We hadn’t had much rain for a couple of weeks, and the showers and thunderstorms that were forecast for yesterday failed to materialize, so this evening I watered the garden.
Garden beds two and three, which have landscape fabric covering all or part of them, were not as dry as beds one and four. In fact, I didn’t have to water bed three (containing tomatoes, peppers, and eggplant) at all.
I use a hose to provide city water to my vegetables and nothing else — no sprinkler, etc. All I want to do is to soak the soil, and spraying water in the air will lose some to evaporation. Splashing can spread disease between plants or from the soil. My method does require me to be present the whole time so I can move the hose periodically. I use this time to pull weeds and check the moisture level in the next garden bed.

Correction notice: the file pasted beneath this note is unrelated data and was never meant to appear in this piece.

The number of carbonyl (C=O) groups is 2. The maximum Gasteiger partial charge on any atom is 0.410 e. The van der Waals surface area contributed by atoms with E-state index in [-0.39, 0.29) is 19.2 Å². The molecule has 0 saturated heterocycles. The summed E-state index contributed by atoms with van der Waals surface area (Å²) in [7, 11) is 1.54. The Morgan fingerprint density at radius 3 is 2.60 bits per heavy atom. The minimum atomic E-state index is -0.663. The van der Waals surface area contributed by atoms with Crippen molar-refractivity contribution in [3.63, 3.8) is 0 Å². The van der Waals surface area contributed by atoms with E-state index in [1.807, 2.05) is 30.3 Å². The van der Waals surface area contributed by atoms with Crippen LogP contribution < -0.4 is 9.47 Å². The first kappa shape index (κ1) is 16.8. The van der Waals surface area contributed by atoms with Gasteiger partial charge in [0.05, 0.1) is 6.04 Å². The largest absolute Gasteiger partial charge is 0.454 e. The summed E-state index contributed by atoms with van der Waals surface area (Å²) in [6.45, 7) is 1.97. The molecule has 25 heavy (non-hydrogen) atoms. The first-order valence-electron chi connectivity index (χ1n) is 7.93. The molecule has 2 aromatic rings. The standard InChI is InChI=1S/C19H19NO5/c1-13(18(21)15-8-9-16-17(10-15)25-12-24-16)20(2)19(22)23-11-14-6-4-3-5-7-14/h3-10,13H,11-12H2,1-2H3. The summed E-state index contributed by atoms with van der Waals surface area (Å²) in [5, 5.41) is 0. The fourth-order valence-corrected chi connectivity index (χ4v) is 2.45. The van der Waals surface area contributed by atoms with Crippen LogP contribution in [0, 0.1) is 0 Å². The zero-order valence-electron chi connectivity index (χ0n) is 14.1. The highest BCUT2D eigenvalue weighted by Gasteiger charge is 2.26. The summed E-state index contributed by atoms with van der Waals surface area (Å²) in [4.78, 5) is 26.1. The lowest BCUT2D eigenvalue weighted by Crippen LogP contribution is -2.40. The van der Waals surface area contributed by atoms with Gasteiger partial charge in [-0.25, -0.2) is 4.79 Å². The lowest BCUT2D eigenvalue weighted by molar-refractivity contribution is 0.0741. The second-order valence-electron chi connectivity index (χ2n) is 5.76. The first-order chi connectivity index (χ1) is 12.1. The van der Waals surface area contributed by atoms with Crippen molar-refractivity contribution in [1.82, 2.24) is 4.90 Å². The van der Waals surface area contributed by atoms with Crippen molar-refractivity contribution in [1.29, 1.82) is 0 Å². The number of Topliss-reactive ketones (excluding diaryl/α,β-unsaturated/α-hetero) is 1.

To check moisture, I use an inexpensive moisture probe that I’ve mentioned before.
I believe this probe acts like a primary cell (non-rechargeable battery). It uses the electrical potential difference between two dissimilar metals to generate a current that deflects the meter (it’s self-powered). Moisture (and salts) in the soil act as the electrolyte to complete the circuit and allow current to flow; higher moisture levels allow more current to flow than lower moisture levels. You can see that the tip of the probe is a different color, and there is a white, plastic insulator between the two metals. Despite its simple design and low cost, this moisture probe seems to work well.